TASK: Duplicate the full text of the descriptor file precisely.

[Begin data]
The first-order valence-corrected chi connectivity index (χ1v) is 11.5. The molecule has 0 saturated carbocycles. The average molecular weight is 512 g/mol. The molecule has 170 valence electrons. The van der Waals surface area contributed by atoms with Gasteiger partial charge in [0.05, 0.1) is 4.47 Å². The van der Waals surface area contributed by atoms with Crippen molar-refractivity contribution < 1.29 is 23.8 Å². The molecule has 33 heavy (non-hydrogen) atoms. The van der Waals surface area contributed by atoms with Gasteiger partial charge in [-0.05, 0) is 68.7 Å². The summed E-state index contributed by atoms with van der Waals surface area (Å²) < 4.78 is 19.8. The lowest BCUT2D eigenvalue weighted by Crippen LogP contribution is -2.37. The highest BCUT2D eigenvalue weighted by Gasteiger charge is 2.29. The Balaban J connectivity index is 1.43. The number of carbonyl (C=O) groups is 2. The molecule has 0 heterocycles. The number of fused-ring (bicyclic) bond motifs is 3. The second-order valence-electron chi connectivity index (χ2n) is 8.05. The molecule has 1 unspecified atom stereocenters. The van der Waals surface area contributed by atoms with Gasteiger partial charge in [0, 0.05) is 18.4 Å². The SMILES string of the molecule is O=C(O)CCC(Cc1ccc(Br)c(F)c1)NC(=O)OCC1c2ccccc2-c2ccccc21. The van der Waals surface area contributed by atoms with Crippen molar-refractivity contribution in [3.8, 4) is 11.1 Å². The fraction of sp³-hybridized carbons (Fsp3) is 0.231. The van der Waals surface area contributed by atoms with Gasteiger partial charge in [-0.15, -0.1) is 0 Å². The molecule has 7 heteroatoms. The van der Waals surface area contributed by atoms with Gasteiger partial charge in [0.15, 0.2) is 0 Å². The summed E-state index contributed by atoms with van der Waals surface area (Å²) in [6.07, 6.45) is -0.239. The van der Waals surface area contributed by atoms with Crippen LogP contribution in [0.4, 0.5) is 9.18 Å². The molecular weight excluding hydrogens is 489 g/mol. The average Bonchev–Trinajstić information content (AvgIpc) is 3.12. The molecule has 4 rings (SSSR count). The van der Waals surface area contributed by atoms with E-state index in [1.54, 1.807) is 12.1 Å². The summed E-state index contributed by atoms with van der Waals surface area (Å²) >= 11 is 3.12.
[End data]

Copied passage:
The first-order valence-corrected chi connectivity index (χ1v) is 11.5. The molecule has 0 saturated carbocycles. The average molecular weight is 512 g/mol. The molecule has 170 valence electrons. The van der Waals surface area contributed by atoms with Gasteiger partial charge in [0.05, 0.1) is 4.47 Å². The van der Waals surface area contributed by atoms with Crippen molar-refractivity contribution < 1.29 is 23.8 Å². The molecule has 33 heavy (non-hydrogen) atoms. The van der Waals surface area contributed by atoms with Gasteiger partial charge in [-0.05, 0) is 68.7 Å². The summed E-state index contributed by atoms with van der Waals surface area (Å²) < 4.78 is 19.8. The lowest BCUT2D eigenvalue weighted by Crippen LogP contribution is -2.37. The highest BCUT2D eigenvalue weighted by Gasteiger charge is 2.29. The Balaban J connectivity index is 1.43. The number of carbonyl (C=O) groups is 2. The molecule has 0 heterocycles. The number of fused-ring (bicyclic) bond motifs is 3. The second-order valence-electron chi connectivity index (χ2n) is 8.05. The molecule has 1 unspecified atom stereocenters. The van der Waals surface area contributed by atoms with Gasteiger partial charge in [0, 0.05) is 18.4 Å². The SMILES string of the molecule is O=C(O)CCC(Cc1ccc(Br)c(F)c1)NC(=O)OCC1c2ccccc2-c2ccccc21. The van der Waals surface area contributed by atoms with Crippen molar-refractivity contribution in [3.8, 4) is 11.1 Å². The fraction of sp³-hybridized carbons (Fsp3) is 0.231. The van der Waals surface area contributed by atoms with Gasteiger partial charge in [-0.15, -0.1) is 0 Å². The molecule has 7 heteroatoms. The van der Waals surface area contributed by atoms with Gasteiger partial charge in [0.15, 0.2) is 0 Å². The summed E-state index contributed by atoms with van der Waals surface area (Å²) in [6.07, 6.45) is -0.239. The van der Waals surface area contributed by atoms with Crippen LogP contribution in [0.4, 0.5) is 9.18 Å². The molecular weight excluding hydrogens is 489 g/mol. The average Bonchev–Trinajstić information content (AvgIpc) is 3.12. The molecule has 4 rings (SSSR count). The van der Waals surface area contributed by atoms with E-state index in [1.54, 1.807) is 12.1 Å². The summed E-state index contributed by atoms with van der Waals surface area (Å²) >= 11 is 3.12.